Re­stric­tive poli­cies chal­lenged

New recre­ational mar­i­juana law sparks re­newed em­ployer-labour strife

StarMetro Vancouver - - DAILY LIFE - Dan Heal­ing

28

CAL­GARY—THE le­gal­iza­tion of recre­ational mar­i­juana next week is re­open­ing old wounds and spark­ing new bat­tles be­tween em­ploy­ers and em­ploy­ees in high-risk jobs that could wind up in the court sys­tem.

A re­cent de­ci­sion by Air Canada to pro­hibit all em­ploy­ees in flight op­er­a­tions and air­craft main­te­nance from us­ing cannabis at all times, both on-duty and off­duty, has raised eye­brows on both sides of the de­bate.

Niki Lundquist, a lawyer with Uni­for, a union that rep­re­sents 315,000 Cana­dian work­ers, said the trend is all too com­mon.

“In the past two weeks we’ve been in­un­dated with amended drug and al­co­hol poli­cies — and those poli­cies A re­cent de­ci­sion by Air Canada to pro­hibit all em­ploy­ees in flight op­er­a­tions and air­craft main­te­nance from us­ing cannabis at all times, both on-duty and off-duty, has raised eye­brows on both sides of the de­bate.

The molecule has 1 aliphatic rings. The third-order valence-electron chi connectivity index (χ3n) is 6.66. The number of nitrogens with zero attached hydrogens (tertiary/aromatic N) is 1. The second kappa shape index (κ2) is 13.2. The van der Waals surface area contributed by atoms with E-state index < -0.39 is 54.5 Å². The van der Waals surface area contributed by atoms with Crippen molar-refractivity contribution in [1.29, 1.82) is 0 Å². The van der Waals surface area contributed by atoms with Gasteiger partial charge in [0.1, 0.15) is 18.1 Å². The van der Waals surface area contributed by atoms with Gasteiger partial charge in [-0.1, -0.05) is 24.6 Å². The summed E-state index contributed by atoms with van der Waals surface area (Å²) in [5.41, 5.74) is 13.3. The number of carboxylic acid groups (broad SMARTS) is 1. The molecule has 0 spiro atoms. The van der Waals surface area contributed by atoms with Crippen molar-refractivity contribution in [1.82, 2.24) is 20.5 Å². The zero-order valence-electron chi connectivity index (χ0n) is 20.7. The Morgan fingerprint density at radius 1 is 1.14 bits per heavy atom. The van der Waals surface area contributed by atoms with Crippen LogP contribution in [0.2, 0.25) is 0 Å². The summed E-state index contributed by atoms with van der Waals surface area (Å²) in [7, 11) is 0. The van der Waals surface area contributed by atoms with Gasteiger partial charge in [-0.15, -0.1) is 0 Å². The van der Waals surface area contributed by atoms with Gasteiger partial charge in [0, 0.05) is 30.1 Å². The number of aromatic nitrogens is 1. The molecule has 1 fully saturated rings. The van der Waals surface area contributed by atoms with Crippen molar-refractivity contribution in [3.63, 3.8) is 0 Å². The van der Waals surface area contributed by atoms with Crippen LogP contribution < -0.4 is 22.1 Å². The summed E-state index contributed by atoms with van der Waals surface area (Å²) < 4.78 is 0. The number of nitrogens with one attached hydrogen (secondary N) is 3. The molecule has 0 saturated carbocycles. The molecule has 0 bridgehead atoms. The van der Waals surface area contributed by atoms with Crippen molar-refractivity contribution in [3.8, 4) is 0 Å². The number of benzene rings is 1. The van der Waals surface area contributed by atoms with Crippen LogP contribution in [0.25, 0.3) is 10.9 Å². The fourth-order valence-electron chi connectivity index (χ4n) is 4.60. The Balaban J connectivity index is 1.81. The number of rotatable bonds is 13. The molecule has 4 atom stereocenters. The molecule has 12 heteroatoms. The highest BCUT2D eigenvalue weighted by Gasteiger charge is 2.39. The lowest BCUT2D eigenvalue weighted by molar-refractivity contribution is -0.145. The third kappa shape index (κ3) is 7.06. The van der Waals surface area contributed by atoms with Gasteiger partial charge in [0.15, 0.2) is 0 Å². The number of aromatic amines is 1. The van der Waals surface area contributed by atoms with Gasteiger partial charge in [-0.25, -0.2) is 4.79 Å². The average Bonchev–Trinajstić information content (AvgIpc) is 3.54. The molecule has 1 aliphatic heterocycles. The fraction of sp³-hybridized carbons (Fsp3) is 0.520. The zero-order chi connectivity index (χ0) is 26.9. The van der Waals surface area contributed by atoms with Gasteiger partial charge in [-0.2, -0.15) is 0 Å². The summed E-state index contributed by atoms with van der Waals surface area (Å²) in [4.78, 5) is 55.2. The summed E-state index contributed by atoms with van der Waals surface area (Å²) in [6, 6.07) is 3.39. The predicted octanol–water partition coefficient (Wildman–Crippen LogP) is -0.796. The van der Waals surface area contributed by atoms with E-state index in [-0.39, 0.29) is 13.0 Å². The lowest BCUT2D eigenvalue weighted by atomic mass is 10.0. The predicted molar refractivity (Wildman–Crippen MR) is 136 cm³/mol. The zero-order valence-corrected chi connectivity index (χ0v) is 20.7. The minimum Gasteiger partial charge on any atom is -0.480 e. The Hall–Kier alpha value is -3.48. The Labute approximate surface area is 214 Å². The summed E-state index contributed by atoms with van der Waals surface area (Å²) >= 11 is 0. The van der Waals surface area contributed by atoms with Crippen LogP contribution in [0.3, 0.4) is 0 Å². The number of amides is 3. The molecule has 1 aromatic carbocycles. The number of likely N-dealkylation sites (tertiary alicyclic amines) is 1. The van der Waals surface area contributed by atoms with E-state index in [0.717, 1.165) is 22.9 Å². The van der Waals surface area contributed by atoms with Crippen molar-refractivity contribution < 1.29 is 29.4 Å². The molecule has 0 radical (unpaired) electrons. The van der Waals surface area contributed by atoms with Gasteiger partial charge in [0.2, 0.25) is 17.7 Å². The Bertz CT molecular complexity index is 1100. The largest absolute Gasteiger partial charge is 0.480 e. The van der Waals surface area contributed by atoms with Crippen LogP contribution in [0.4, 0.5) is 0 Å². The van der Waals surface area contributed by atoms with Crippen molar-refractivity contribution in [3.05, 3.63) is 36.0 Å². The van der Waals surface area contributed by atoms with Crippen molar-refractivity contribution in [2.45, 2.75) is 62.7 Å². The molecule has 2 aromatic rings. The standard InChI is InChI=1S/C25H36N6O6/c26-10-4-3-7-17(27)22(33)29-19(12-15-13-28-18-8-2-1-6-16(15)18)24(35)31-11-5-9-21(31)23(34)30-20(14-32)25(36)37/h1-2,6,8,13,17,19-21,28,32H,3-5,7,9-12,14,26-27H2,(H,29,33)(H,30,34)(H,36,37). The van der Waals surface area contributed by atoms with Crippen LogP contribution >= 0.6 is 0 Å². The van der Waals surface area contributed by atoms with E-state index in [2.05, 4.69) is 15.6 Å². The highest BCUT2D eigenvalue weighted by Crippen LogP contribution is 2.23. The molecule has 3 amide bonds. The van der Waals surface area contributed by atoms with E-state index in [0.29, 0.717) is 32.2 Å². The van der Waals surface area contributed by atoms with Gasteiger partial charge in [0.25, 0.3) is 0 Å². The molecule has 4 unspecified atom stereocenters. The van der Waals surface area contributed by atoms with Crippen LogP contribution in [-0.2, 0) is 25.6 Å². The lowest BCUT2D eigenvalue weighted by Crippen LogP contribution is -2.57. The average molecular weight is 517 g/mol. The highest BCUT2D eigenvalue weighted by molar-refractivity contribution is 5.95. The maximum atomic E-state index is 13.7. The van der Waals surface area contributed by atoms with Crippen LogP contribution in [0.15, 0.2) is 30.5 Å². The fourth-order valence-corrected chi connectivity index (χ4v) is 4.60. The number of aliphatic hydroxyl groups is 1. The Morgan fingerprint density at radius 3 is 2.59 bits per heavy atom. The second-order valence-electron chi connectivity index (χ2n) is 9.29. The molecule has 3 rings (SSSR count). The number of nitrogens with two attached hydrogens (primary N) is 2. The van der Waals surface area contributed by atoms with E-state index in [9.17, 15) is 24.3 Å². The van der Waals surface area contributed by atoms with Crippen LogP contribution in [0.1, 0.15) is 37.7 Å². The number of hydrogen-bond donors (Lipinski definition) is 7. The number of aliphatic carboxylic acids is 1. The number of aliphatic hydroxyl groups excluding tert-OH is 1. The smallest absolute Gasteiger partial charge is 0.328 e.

ac­tu­ally pur­port to reg­u­late off-duty con­duct, so use of any kind,” she said.

The union is writ­ing opin­ions on why such poli­cies won’t stand scru­tiny, as well

as fil­ing griev­ances. It’s pre­par­ing to take em­ploy­ers to court, if nec­es­sary, to prove Cana­dian law doesn’t al­low such “in­tru­sions on em­ploy­ees’ dig­nity and pri­vacy,” she

said.

Sev­eral stud­ies pub­lished over the past year have shown that many em­ploy­ers in Canada aren’t ready for le­gal­iza­tion. More at thes­tar.com/busi­ness

THE CANA­DIAN PRESS FILE PHOTO

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